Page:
South Solitary Lighthouse Keepers and Families circa 1935, Right Back: Jessie and Wilfred Tulk , Picture courtesy of Coffs Harbour Regional Museum 07-4467.
This month is the the 140 year anniversary of the South Solitary Island lighthouse. Have you ever wondered what it would be like to live on a small island? Many people might assume that living on South Solitary Island with only your children and husband for 5 years would be hard work and lonely. The assumption of it being hard work is correct. But Jessie Tulk and her daughter Mercedes Sauerstein tell the tales of how the island was never boring or lonely and there was excitement and plenty of activities to keep them entertained.
Jessie came from a family of hard working women. Her mother “Dolly Lee” (Margaret) was a renowned cook, and worked at the Pier Hotel while Jessie was growing up, as did Jessie once she was 14 years old. “Dolly Lee” also owned one of the early banana plantations in Coffs Harbour in the 1920s, and worked “like a man” all day, supplying bananas to local stores, she would even “chip” down the plantation when the bananas were ready and carry them on her back. (Berzins, North Coast Women – A History to 1939, P. 35)
Jessie was 33 years of age when she moved to South Solitary Island with her 3 children and husband Mr Wilfred Reginald Tulk after he was offered the job of lighthouse keeper. They lived there for 5 years and she remembers her time living on South Solitary Island fondly and that she and the children loved it on the secluded island.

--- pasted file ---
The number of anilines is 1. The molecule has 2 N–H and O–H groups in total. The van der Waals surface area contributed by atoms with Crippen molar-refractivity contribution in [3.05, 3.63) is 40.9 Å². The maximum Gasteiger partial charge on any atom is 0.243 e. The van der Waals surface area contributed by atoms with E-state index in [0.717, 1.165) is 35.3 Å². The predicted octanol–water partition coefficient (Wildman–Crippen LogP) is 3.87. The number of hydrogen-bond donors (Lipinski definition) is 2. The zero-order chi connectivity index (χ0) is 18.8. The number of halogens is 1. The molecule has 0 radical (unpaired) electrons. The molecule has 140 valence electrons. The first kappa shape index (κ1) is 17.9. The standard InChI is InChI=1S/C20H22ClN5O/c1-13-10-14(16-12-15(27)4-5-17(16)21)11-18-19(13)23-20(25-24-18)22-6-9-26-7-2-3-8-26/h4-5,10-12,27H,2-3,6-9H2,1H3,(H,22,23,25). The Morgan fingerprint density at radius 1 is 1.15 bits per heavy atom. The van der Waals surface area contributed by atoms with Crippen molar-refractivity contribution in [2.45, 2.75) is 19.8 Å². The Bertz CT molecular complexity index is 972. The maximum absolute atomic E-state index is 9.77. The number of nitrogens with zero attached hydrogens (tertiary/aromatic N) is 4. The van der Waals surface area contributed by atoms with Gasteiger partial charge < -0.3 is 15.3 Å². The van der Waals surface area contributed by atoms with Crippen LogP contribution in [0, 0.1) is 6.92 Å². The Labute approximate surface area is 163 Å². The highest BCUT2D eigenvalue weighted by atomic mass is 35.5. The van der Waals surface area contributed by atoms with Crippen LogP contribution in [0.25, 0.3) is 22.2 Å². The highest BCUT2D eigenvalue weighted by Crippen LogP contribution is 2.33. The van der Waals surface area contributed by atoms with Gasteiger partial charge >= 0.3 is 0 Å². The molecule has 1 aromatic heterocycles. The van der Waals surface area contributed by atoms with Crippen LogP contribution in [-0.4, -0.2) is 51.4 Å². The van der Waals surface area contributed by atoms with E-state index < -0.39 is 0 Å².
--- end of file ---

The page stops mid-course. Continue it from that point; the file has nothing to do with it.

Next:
The Tulk Family Swimming at South Solitary Island, Picture courtesy of Coffs Harbour Regional Museum.
They would place their food stores order via Morse Code in the evening and fishermen would bring it out to them once a fortnight. They would throw a rope out to tie the mailbag to that had the food inside, as the mailbag was waterproof. She had to make sure she kept a good food store that could last months in case there were any storms or problems with boats bringing stores out. The stores boat coming in was always an exciting event.
They had on the island, 30 chickens, lots of fish and an original 8 rabbits, which multiplied possibly to 100. Goats were brought out as a potential food source and the peelings would always go to the goats, unfortunately though they were not a total success on the island.
SOLITARY ISLAND (1936, July 17). Coffs Harbour Advocate (NSW : 1907 – 1942; 1946 – 1954), p. 2. Retrieved February 18, 2020, from http://nla.gov.au/nla.news-article189058722
A picture of goats on South Solitary Island taken by the Tulk family in the 1930s, it may be Billy, the dates correspond. Picture courtesy of Coffs Harbour Regional Museum.
BILLY’S LAST CHARGE (1936, August 10). Wellington Times (NSW : 1899 – 1954), p. 4. Retrieved February 18, 2020, from http://nla.gov.au/nla.news-article142911459
There were giant oysters also on the island and fish was a main component of everyone’s diet. Jess was the only person who at that time successfully grew flowers on South Solitary Island, petunias and carnations, as her husband made a wind break to help them to grow along with the root vegetables.